This was the seed that started Plotly.
When we first started developing our technology, the tools for scientific and data analysis simply were not keeping pace with business needs. In our quest to make data and knowledge sharing more accessible, we focused on promoting the use of technology in these ways:
Use the web as a data science platform.
We focused on the most commonly used platform to enable sharing of complex data and models. By making it easy for data scientists to create, design, and build web interfaces for complex data and models, end users could interface with data interactively and online in any web browser.
Power discovery with open source.
We are firm believers in the power of the open-source community and the innovation that results from sharing and community development. For data science to keep pace with business needs, we focused on developing a core technology that is open-source and free, enabling greater sharing and faster innovation.
Provide unlimited flexibility.
As global coding literacy has increased, particularly the growth of Python and R, code-based analyses are supplanting that of point-and-click software for everything from data analysis and exploration to complex AI and Machine Learning models. Our solution would build on these flexible coding environments and enable businesses to go farther, faster.
Remove language as a barrier.
Language agnostic coding tools prevent duplicate effort and accelerate innovation. We aim to create software that enables developers, data scientists, and quants everywhere to use the coding tools of their choice.
Enable shared goals across the organization.
Business groups, Data Science, and Tech teams need to align and have a common language and data platform. At Plotly, we develop software that’s designed to enable data scientists, analysts and technical teams to work hand-in-hand with business teams, giving everyone in a company direct access to data and models.
facts, information, and skills acquired by a person through experience or education; the theoretical or practical understanding of a subject.
what is known in a particular field or in total; facts and information.
We believe that knowledge makes the world a better place.
We also believe that knowledge is built through sharing, transparency and accessibility. That it is born out of dialog and debate on a level playing field.
Therefore, we focus on making it possible for everyone to share data, facts and information in order to broaden the scope of understanding. To democratize the data.
Free the data. Deliver knowledge.
Plotly’s Python and R interactive graphing libraries become the most downloaded in the world.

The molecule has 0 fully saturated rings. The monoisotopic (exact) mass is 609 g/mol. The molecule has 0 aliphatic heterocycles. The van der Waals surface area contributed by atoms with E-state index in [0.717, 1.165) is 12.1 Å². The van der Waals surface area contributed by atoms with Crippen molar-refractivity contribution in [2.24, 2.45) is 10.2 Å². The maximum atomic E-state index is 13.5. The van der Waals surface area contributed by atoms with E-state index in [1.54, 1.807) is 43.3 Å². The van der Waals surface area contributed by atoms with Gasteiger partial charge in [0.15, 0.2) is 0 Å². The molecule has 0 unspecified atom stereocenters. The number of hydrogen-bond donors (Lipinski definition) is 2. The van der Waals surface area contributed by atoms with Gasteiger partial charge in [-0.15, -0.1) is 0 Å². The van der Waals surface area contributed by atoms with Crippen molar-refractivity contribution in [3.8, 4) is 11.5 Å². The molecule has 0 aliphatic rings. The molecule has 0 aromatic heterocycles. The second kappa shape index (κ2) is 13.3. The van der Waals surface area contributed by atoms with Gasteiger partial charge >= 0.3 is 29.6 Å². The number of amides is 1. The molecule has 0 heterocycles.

Plotly launches the first open-source enterprise product in the data science space, making the core technology, Plotly.js, free and accessible under the MIT license.
Plotly launches Dash 1.0.0.
Plotly’s graphing libraries top 10M downloads and 2M site visitors per month.
Sales and marketing executives join Plotly from U.S. giants MathWorks, SAS & Tableau.
Plotly releases Plotly.express, enabling users to create interactive graphs in a single line of code.
Dash 1.0.0 is released!
Plotly releases Dash for R, providing full Dash OSS and enterprise offerings to R programmers.
Plotly.py 4.0.0 is released!
Emma Gouillart joins Plotly as Scientist-in-Residence.
Plotly In The Wild
GitHub stars for Dash, Plotly.py, & Plotly.js
Monthly Dash downloads
Downloads of Plotly open-source libraries
Our Leadership Team
Co-founder & Chief Executive Officer
Co-founder & Chief Product Officer
Co-founder & Chief Technology Officer
EVP Sales & Alliances
VP Business Development & Strategic Alliances
Chief Solutions Architect
Head of People and Operations
Fernando Perez is the creator of IPython and Project Jupyter and he also serves as assistant professor in Statistics at UC Berkeley and a Faculty Scientist in the Department of Data Science and Technology at Lawrence Berkeley National Laboratory. He is a National Academy of Science Kavli Frontiers of Science Fellow and a Senior Fellow and founding co-investigator of the Berkeley Institute for Data Science. He is a co-founder of the NumFOCUS Foundation, and a member of the Python Software Foundation.
Matt Sundquist studied philosophy at Harvard College, where he was the student body president. Previously Matt has been a writer for SCOTUSblog.com, a Fulbright Scholar, and a Student Fellow at Harvard Law School. He worked as a Product Manager at Water.org and Change.org, and was on the Privacy Team at Facebook. He was previously the COO of Plotly, where he was a Co-Founder. He is now the General Manager of Fly Ranch, a 3,800 acre ranch in Nevada.